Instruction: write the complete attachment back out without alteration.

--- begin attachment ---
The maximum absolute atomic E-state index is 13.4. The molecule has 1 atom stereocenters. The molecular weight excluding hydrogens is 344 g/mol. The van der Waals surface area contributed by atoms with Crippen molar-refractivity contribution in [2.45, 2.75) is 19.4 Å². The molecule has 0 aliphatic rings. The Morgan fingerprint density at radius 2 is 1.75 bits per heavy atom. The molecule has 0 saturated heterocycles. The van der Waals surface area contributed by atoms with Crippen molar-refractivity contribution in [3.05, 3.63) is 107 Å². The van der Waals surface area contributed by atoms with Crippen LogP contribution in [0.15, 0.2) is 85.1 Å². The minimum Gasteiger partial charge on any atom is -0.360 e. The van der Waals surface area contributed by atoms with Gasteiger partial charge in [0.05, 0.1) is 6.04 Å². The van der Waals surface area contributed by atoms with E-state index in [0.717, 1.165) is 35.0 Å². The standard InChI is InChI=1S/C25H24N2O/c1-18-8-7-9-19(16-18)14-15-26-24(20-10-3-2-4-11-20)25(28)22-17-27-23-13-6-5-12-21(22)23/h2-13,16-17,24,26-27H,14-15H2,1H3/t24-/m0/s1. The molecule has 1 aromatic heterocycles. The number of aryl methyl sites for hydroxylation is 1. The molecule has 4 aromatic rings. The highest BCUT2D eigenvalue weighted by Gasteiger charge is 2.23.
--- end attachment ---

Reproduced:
The maximum absolute atomic E-state index is 13.4. The molecule has 1 atom stereocenters. The molecular weight excluding hydrogens is 344 g/mol. The van der Waals surface area contributed by atoms with Crippen molar-refractivity contribution in [2.45, 2.75) is 19.4 Å². The molecule has 0 aliphatic rings. The Morgan fingerprint density at radius 2 is 1.75 bits per heavy atom. The molecule has 0 saturated heterocycles. The van der Waals surface area contributed by atoms with Crippen molar-refractivity contribution in [3.05, 3.63) is 107 Å². The van der Waals surface area contributed by atoms with Crippen LogP contribution in [0.15, 0.2) is 85.1 Å². The minimum Gasteiger partial charge on any atom is -0.360 e. The van der Waals surface area contributed by atoms with Gasteiger partial charge in [0.05, 0.1) is 6.04 Å². The van der Waals surface area contributed by atoms with E-state index in [0.717, 1.165) is 35.0 Å². The standard InChI is InChI=1S/C25H24N2O/c1-18-8-7-9-19(16-18)14-15-26-24(20-10-3-2-4-11-20)25(28)22-17-27-23-13-6-5-12-21(22)23/h2-13,16-17,24,26-27H,14-15H2,1H3/t24-/m0/s1. The molecule has 1 aromatic heterocycles. The number of aryl methyl sites for hydroxylation is 1. The molecule has 4 aromatic rings. The highest BCUT2D eigenvalue weighted by Gasteiger charge is 2.23.